Stats are funny things though aren't they? Let's see the subjects are 1000 individuals already known to be vulnerable to heart attacks - their risk is lightly higher than those who haven't yet had a heart attack. Say for example that risk can be expressed as about 1 in a 1000 (this is probably an exaggeration) then a 35% reduction in risk equates to 0.0035 people in every 1000 at lower risk of heart attack..... However, there is evidence that filling up on antioxidant supplements (like vitamin E) increases the risk of cancer (probably by only the same margin as it reduces the risk of heart attack but there you go - I don't know the exact figures - you pay your money & you take your choice).

"very interesting I would take my 3% colestral level as a result of being vegan as did my GP recently"

My GP was sceptical about my diet on getting my HDL result. 5.2mmol (not considered high 15 years ago!). I've been vegan for 16 years & don't really eat anything that would be considered junk. Coconut is pretty much my only significant source of saturated fat... now apparently I'm a candidate for statins. Seems to me that big pharma has changed the parameters to increase the customer base. And the 'health food' industry is no better. But as soon as someone like Gillian Mckeith PhD starts telling you to that you need a handful of supplements every day you can be sure it's more about their professional aggrandisement, and building a market for their industry, than your health.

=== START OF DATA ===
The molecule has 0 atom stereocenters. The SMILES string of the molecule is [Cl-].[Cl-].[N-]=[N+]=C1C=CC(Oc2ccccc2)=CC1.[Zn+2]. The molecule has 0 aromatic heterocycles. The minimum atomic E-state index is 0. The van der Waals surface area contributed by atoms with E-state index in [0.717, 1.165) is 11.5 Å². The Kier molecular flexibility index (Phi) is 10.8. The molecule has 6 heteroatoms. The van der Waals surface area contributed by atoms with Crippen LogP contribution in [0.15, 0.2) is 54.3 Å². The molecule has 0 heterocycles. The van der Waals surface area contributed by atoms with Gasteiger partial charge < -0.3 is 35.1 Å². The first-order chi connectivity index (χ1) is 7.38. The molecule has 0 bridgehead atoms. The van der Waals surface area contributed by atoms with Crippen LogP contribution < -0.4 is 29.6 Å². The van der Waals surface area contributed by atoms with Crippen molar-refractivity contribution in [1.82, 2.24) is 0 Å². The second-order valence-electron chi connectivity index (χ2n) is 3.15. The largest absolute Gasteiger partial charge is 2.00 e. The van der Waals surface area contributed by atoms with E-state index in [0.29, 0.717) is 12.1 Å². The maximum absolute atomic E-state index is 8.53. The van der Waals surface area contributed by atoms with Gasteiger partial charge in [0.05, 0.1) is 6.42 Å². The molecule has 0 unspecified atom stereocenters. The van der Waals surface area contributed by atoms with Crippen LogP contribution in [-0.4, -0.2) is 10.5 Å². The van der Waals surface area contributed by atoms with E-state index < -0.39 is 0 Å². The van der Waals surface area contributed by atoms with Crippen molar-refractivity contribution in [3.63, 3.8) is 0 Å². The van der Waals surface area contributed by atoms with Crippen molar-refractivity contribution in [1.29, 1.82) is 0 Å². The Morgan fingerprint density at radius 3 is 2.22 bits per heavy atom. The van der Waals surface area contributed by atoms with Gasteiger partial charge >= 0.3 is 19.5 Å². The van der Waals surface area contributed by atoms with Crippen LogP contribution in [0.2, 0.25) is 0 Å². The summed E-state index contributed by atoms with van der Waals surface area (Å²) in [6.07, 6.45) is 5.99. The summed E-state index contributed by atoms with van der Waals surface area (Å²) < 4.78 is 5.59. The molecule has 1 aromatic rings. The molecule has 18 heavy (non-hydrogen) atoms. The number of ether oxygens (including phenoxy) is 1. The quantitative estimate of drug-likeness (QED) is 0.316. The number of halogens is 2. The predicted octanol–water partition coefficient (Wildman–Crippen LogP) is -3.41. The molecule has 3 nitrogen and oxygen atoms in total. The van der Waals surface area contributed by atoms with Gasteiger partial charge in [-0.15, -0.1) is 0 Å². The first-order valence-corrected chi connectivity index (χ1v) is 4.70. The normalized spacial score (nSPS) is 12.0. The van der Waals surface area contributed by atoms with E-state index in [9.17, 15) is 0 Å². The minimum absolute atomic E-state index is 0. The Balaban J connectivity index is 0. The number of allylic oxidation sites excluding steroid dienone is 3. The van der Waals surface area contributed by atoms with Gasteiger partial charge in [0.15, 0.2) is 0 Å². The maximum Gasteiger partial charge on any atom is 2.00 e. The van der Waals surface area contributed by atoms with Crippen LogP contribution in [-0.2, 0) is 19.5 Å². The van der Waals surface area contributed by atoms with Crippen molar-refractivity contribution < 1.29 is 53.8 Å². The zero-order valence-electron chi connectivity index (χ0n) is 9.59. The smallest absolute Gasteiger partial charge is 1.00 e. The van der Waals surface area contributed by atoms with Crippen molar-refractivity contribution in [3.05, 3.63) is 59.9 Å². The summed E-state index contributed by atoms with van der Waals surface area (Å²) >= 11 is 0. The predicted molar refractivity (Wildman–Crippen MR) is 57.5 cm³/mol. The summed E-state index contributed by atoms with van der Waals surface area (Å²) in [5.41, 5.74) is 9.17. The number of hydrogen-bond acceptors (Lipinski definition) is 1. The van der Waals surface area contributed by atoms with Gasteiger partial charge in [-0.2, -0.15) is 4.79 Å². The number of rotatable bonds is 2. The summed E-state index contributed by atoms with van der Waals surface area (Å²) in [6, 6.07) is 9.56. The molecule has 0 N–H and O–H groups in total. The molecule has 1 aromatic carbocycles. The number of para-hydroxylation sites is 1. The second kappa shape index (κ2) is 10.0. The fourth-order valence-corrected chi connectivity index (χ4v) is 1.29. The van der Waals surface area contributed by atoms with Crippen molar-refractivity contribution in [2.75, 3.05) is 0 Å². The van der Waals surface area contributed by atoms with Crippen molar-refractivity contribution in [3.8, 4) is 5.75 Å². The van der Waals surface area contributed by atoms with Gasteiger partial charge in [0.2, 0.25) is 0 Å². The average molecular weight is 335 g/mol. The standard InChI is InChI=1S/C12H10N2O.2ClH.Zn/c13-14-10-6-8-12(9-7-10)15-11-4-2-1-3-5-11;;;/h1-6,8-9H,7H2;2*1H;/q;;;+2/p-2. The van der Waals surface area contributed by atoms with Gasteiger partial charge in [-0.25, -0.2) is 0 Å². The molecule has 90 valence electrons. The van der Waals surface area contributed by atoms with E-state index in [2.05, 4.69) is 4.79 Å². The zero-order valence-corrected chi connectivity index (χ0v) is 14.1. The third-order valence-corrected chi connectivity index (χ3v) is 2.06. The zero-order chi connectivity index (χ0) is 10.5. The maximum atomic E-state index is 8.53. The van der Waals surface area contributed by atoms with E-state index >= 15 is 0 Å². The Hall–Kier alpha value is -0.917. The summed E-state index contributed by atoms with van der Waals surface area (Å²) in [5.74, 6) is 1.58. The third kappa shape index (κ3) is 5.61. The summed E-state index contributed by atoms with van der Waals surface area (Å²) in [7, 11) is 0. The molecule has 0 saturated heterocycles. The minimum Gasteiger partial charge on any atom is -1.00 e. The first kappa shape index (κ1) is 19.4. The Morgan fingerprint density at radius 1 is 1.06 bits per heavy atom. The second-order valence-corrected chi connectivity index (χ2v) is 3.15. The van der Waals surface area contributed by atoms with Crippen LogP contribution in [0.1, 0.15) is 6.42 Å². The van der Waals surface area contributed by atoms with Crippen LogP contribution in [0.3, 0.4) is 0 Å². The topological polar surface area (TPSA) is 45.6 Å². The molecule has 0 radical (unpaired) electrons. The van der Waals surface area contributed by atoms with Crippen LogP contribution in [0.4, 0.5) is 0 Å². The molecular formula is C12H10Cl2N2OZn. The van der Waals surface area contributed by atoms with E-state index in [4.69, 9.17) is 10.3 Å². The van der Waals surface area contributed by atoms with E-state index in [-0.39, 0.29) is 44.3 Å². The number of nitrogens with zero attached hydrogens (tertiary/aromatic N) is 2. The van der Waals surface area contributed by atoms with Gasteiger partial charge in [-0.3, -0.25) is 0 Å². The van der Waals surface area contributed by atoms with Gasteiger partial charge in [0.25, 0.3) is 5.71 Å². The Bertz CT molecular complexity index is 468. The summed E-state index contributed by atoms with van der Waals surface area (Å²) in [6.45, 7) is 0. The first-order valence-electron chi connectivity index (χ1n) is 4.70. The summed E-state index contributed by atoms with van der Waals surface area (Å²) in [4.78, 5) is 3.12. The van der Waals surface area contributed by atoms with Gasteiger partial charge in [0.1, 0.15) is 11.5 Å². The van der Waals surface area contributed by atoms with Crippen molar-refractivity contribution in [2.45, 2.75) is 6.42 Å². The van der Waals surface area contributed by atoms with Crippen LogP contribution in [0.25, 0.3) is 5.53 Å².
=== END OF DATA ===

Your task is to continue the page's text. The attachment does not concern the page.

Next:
Michael Pollen wrote a book In Defence of Food which is a useful antidote to the nutritionism that has come to dominate our lives. The first sentence "eat food, not too much, mostly plants" (my emphasis on food)just about sums it all up really. When did basic,sensible dietary and lifestyle advice come to be presented in such technical, overcomplicated and biomedical terms?

veganbuzzcock
Oct 8th, 2009, 11:57 PM
I don't know who funds this magazine, but it seemed fairly prestigious: American Journal of Clinical Nutrition. The article is from this month. I'd be curious to see what other people know about the subject based on other research done (ie. The China Study). They are basically saying that being a vegan really isn't much better than being a meat eater and it doesn't have anything to do with preventing cancer.

http://docs.google.com/gview?a=v&pid=gmail&attid=0.1&thid=124364ee9cdfafbd&mt=application%2Fpdf&url=http%3A%2F%2Fmail.google.com%2Fmail%2F%3Fui%3D 2%26ik%3Db97eb6c32e%26view%3Datt%26th%3D124364ee9c dfafbd%26attid%3D0.1%26disp%3Dattd%26realattid%3Df _g0k31f460%26zw&sig=AHBy-haK2gyt3h4Xhi-ksjlj1CeeM-4vEw&pli=1

Korn
Oct 9th, 2009, 12:08 AM
Hi veganbuzzcock, I merged your thread with another thread we already have about the vegan diet and heart disease (we also have this one: B12, homocysteine, & heart disease (http://www.veganforum.com/forums/showthread.php?t=108))

Regarding animal based vs. plant based food and cancer, we already have this (and other) thread(s): Cancer, adaptation and the vegan diet (http://www.veganforum.com/forums/showthread.php?t=19904)

I can't comment the article, because your link only takes me to a site where I have to register... is it available somewhere else?